Increasing the density of nanomedicines improves their ultrasound-mediated delivery to tumours.
Mo S., Carlisle R., Laga R., Myers R., Graham S., Cawood R., Ulbrich K., Seymour L., Coussios C-C.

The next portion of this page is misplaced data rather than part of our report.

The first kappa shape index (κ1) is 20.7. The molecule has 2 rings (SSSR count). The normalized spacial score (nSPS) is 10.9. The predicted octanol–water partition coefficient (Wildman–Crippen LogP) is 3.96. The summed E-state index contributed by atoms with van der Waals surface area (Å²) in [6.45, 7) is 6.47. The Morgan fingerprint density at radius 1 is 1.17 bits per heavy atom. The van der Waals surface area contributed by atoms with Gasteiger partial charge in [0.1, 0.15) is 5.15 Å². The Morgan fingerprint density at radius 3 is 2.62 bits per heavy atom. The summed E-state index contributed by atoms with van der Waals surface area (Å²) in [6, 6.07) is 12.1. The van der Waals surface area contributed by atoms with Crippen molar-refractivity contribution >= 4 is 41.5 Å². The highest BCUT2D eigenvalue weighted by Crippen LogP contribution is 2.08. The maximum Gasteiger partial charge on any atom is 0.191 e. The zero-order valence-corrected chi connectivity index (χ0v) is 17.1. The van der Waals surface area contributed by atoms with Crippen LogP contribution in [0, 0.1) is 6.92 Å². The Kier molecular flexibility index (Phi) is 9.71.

Nanomedicines have provided fresh impetus in the fight against cancer due to their selectivity and power. However, these agents are limited when delivered intravenously due to their rapid clearance from the bloodstream and poor passage from the bloodstream into target tumours. Here we describe a novel stealthing strategy which addresses both these limitations and thereby demonstrate that both the passive and mechanically-mediated tumour accumulation of the model nanomedicine adenovirus (Ad) can be substantially enhanced. In our strategy gold nanoparticles were thoroughly modified with 2kDa polyethyleneglycol (PEG) and then linked to Ad via a single reduction-cleavable 5kDa PEG. The resulting Ad-gold-PEG construct was compared to non-modified Ad or conventionally stealthed Ad-poly[N-(2-hydroxypropyl)methacrylamide] (Ad-PHPMA). Notably, although Ad-gold-PEG was of similar size and surface charge to Ad-PHPMA the increase in density, resulting from the inclusion of the gold nanoparticles, provided a substantial enhancement of ultrasound-mediated transport. In an in vitro tumour mimicking phantom, the level and distance of Ad-gold-PEG transport was shown to be substantially greater than achieved with Ad-PHPMA. In in vivo studies 0.1% of an unmodified Ad dose was shown to accumulate in tumours, whereas over 12% of the injected dose was recovered from the tumours of mice treated with Ad-gold-PEG and ultrasound. Ultimately, a significant increase in anti-tumour efficacy resulted from this strategy. This stealthing and density-increasing technology could ultimately enhance clinical utility of intravenously delivered nanoscale medicines including viruses, liposomes and antibodies.